The end of an era? Norway no longer the promised land for young Swedes

The tradition of young Swedes flocking to Norway to find work appears to be coming to an end, with an estimated 60 percent decrease in recent years suggesting the slowing of the oil boom has stemmed mass movement west from Sweden in search of employment.

The end of an era? Norway no longer the promised land for young Swedes
Working in Norwegian cafes and restaurants was previously a popular option for young Swedes. Photo: Berit Roald/NTB scanpix

When the Norwegian economy was at its peak it was common for young Swedes to travel across the border to work in areas like the service industry and retail, attracted by the higher salaries on offer compared to back home and a favourable exchange rate.

But these days there is less Swedish being spoken on the streets of Oslo. The difference in salaries between the two countries is no longer so great, and that combined with it being easier to find jobs in Sweden is thought to be the explanation for the shift.

“It was some time around 2014-15 that we really started to notice it. We've had a decrease of around 55-60 percent when it comes to Swedish workers compared to how it was during its heyday,” Angelika Wichmann from staffing company Kelly Services in Oslo told broadcaster SVT.

“Before there were busloads of young Swedes coming to look for jobs. Now we're having a hard time finding staff,” said Jon Paulsen, recruitment head at agency Manpower, which also reported a 60 percent decrease.

As a consequence, Norwegian employers are now looking further east. Russia, Lithuania, Poland and Hungary are becoming popular nations to recruit staff from in an effort to try to fill the gap left by the now departed Swedes.

And there are even suggestions that a reversal of the Swedish-Norwegian exchange could be on the cards, as Swedish unemployment continues to decline and young Norwegians look for work.

Last year, financial experts started advising Norwegians to look for work in Sweden, particularly in the construction sector, teaching and computer engineering.

“Norwegians should seek their fortune in Sweden. It is certainly worth the trip,” Terje Strøm, chief economist at the Ny Analyse institute in Norway noted in August. 

For members


What you might not have known about Oslo’s Diechman Bjørvika library

Located in the heart of Oslo, the Deichman Bjørvika has recently been crowned Norway’s most visited cultural institution. However, there are a few things you might not have known about the mega-library.

What you might not have known about Oslo’s Diechman Bjørvika library

Spread over six floors and a stone’s throw from the central station and opera house, Oslo’s Bjørvika Deichman library has become a firm favourite since its opening in 2020. 

The library is the country’s most visited cultural institution, attracting 3.3 million visitors since it opened its doors to the public, according to figures from newswire NTB.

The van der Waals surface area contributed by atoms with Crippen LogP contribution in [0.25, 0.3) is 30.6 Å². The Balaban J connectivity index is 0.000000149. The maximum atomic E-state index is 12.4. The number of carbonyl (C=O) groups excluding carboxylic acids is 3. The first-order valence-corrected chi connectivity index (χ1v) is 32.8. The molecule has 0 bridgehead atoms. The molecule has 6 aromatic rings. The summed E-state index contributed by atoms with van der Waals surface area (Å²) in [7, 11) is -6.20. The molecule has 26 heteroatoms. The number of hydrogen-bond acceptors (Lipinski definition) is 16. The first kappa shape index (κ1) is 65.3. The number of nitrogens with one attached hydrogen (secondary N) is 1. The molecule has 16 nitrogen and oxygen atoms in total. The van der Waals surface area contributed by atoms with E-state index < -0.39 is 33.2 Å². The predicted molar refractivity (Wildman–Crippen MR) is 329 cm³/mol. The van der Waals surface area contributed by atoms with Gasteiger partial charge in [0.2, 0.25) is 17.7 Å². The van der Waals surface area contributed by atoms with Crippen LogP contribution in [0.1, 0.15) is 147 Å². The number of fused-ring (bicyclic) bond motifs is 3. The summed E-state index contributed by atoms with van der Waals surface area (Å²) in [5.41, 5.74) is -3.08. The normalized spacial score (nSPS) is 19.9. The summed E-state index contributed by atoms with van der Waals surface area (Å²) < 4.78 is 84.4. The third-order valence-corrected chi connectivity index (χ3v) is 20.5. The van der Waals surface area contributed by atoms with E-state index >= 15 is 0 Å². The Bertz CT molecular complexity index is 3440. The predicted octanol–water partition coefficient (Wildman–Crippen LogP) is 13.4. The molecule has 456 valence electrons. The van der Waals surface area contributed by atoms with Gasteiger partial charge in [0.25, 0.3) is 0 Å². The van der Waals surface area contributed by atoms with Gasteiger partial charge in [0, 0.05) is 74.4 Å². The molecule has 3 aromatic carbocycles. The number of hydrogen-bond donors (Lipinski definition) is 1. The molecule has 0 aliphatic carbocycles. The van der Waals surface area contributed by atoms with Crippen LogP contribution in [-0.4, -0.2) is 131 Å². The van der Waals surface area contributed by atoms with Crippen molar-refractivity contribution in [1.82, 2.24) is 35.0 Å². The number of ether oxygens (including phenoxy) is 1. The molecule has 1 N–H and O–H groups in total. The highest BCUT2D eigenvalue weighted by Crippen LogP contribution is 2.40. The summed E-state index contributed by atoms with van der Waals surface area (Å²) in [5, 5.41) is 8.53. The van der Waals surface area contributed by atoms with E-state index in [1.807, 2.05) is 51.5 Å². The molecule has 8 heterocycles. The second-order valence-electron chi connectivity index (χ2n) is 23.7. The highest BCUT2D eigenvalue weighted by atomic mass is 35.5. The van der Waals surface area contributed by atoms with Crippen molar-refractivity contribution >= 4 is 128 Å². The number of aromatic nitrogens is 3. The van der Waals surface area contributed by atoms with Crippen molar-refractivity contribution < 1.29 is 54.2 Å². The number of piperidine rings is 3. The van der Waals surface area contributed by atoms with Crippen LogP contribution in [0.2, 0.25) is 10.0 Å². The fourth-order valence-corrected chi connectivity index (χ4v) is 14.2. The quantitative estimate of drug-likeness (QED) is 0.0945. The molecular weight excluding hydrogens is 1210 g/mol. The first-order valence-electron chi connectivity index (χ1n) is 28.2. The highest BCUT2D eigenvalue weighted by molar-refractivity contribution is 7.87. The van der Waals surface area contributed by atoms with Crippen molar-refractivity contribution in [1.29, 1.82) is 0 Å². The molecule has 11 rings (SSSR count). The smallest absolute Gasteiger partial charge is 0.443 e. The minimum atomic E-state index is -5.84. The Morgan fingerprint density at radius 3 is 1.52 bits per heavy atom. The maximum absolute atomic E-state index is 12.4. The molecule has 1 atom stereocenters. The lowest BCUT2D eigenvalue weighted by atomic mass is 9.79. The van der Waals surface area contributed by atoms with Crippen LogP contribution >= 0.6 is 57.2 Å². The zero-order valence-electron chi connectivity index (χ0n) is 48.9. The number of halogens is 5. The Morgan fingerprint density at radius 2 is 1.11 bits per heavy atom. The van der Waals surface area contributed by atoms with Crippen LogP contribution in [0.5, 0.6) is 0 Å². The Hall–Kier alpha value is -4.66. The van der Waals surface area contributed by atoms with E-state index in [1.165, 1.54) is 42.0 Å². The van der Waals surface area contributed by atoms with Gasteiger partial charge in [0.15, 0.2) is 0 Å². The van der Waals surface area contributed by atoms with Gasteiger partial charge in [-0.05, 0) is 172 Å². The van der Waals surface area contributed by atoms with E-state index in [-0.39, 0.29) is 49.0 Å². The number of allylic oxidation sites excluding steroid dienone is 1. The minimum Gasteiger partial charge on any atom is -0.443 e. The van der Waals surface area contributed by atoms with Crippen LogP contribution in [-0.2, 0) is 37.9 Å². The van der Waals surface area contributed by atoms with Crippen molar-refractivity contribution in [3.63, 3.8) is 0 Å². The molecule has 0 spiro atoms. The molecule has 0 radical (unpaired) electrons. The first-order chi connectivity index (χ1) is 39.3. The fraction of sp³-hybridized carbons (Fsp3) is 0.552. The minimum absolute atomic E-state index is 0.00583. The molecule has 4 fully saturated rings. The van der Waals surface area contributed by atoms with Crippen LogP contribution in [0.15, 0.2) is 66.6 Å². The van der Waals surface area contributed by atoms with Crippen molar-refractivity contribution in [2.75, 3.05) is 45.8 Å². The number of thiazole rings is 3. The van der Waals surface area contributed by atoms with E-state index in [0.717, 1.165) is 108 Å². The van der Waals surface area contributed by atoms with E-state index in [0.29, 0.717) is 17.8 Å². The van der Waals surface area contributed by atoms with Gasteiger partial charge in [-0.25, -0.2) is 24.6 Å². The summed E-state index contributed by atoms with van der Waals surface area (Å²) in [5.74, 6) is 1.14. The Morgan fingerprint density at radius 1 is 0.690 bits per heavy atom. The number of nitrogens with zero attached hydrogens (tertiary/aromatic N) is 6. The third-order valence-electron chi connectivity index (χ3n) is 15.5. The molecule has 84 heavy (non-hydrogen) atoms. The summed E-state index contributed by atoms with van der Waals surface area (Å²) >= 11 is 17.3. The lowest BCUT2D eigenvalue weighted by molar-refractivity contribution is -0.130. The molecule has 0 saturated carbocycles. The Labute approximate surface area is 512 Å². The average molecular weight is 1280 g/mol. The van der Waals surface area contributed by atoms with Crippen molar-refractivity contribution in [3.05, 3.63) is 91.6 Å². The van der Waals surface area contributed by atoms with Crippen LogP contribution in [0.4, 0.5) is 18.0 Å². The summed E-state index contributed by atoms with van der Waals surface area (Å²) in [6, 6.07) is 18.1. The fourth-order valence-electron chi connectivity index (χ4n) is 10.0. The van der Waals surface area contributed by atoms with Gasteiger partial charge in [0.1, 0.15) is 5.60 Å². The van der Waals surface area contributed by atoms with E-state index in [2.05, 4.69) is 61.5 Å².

However, a lot more lies beneath the library’s sleek modern architecture than books. These are a few things you may not have known about Deichman Bjørvika. 

It’s a great place to practice Norwegian

Every Monday, except for public holidays, the Red Cross holds Norwegian language training at 5pm for people who want to practice their skills with others

Tickets are handed out on the fourth floor from 16:30, and the language training takes place on the fifth floor. The event runs for 2 hours. 

You can practice with other participants, which can help you network and make friends if you are a new arrival.

READ MORE: Places to practice your Norwegian in Oslo

You can book a private cinema screening for free

They say the best things in life are free, and we’ve all dreamed of being able to book a private cinema screening for ourselves before. 

But, did you know that you can book a free private cinema screening of a film in the library? Not only that, but the screening is completely free! 

Diechman Bjørvika’s mini-cinema can host films, documentaries, and short films in a screening room for 20 people. The mini cinema is on the 3rd floor, and a minimum of three people are required to make a booking. 

You can choose films and media from or FilmBIB, in addition to those from the library’s collection. 

It does come with a small catch. Eating in the cinema is against the rules. You can book here

Intended to be a social hub

If you haven’t been able to tell by now, you’re unlikely to get shooshed in this library for chatting to a friend. 

Designed to be a social hub, there are plenty of places where you can be social and make a bit of noise. For starters, there are various talks and lectures offered on an almost weekly basis. Then there are the meeting rooms. 

If you fancy giving your brain a rest, there is also free shuffleboard situated by the windows, allowing for views of the Oslo fjord.

There are also Friday night social meetings and a free junior cinema for younger visitors. 

Plenty of opportunities to get creative 

Some hobbies can take quite a bit of money to get into, or the equipment might take up too much space. Luckily, the Deichman has plenty of space and opportunities for people to try something new, get in touch with their creative side, or pick up a forgotten passion. 

3D printerssewing machines and vinyl cutters are some equipment visitors can use at the library. There is also a creative workshop with tools that can be borrowed and where you can meet others who quite like tinkering with odds and ends

Other creatives have plenty of things to sink their teeth into as well. There’s a DJ deck with headphones, Serrato DJ Pro software, Pioneer DDJ-SR2 controllers, and a touch screen interface. Aspiring disk jockeys can bring their own songs on a memory stick or use the library’s Tidal subscription. For chatterboxes, there is also a podcast studio